The negotiations are expected to be drawn out over several months and finalized by August 1, with the new prices taking effect in 2026.
Pharmaceutical Research and Manufacturers of America (PhRMA) spokesman Alex Schriver called the negotiations "an exercise to win political points on the campaign trail rather than do what's in the best interest of patients."
"Government bureaucrats are operating behind closed doors to set medicine prices without disclosing for months how they arrived at the price or how much patient and provider input was used," Schriver said. "This lack of transparency and unchecked authority will have lasting consequences for patients long after this administration is gone."
Reports: U.S. Consumers Pay A Lot More
HHS fired back with fresh reports detailing the high prices that U.S. consumers pay for common drugs, such as insulin, when compared with other industrialized countries.
A new RAND report released this week to coincide with the launch of the negotiations found that prescription drug prices in the U.S. are about 2.78 times those seen in 33 other nations. That gap is even larger for brand-named drugs, RAND reports, with U.S. prices averaging 4.22 times those in comparison nations. Prices for generics -- which account for 90% of prescription volume in the U.S. -- are about 67% of the average cost in the comparison nations, the report notes, while prices for insulin are five to 10 times higher than those in other countries.
"These findings provide further evidence that manufacturers' gross prices for prescription drugs are higher in the U.S. than in comparison countries," said Andrew Mulcahy, lead author of the study and a senior health economist at RAND. "We find that the gap is widening for name-brand drugs, while U.S. prices for generic drugs are now proportionally lower than our earlier analysis found."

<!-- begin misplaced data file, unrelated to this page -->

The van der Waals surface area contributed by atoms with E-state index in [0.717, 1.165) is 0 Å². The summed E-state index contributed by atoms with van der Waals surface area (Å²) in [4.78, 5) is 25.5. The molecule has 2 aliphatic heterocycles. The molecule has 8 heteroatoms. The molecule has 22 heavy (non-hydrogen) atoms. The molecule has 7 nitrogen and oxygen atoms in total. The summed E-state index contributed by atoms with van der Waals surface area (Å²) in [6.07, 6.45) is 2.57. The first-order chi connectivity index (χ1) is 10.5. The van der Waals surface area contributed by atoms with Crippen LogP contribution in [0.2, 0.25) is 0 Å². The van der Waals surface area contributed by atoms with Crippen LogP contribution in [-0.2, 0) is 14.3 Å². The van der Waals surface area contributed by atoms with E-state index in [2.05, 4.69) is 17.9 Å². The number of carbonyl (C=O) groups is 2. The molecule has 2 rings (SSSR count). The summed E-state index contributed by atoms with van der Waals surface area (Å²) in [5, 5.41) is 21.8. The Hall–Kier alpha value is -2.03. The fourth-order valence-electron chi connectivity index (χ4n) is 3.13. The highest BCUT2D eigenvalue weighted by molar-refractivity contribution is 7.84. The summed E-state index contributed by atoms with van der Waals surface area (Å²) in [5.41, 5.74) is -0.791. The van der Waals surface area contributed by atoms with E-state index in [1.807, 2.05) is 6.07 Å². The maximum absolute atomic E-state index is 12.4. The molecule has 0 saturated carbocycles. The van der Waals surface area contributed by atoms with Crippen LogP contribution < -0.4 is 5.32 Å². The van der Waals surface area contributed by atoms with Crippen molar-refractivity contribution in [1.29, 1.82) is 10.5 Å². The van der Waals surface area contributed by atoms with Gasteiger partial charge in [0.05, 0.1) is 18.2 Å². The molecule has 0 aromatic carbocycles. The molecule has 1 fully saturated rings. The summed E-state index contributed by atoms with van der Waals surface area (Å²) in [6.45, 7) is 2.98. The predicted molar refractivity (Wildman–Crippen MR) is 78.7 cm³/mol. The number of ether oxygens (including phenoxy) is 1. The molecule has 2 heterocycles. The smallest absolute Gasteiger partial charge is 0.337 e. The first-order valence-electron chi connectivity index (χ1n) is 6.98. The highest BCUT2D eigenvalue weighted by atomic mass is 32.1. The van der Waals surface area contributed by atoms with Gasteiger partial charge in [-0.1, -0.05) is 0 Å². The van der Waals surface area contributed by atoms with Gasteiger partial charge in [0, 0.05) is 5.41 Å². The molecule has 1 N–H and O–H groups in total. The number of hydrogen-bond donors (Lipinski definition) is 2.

In addition, a report from Accountable.US found drug makers with products targeted for negotiation—including Merck, Eli Lilly, and Johnson & Johnson's Janssen—reported combined earnings of $38.7 billion in 2022, with combined stock buybacks and dividends increasing by $1.9 billion and $1.5 billion, respectively.
The allegations stem from a whistleblower lawsuit filed against a former neurosurgeon at Deaconness Hospital in Spokane.
Tacoma-based MultiCare Health System faces state and federal allegations that it "knowingly endangered patient safety" when it billed Medicare, Medicaid and other government health plans for unneeded spinal surgeries performed by a surgeon with a checkered clinical history.
The allegations stem from a whistleblower lawsuit filed against neurosurgeon Jason Dreyer, MD, a former staff physician who worked at MultiCare Deaconess Hospital and MultiCare Rockwood Clinic in Spokane from 2019 to 2021.
MultiCare said Monday it is "aware of the Department of Justice's allegations, and we believe them to be unfounded and without merit. We plan to vigorously defend MultiCare in this matter."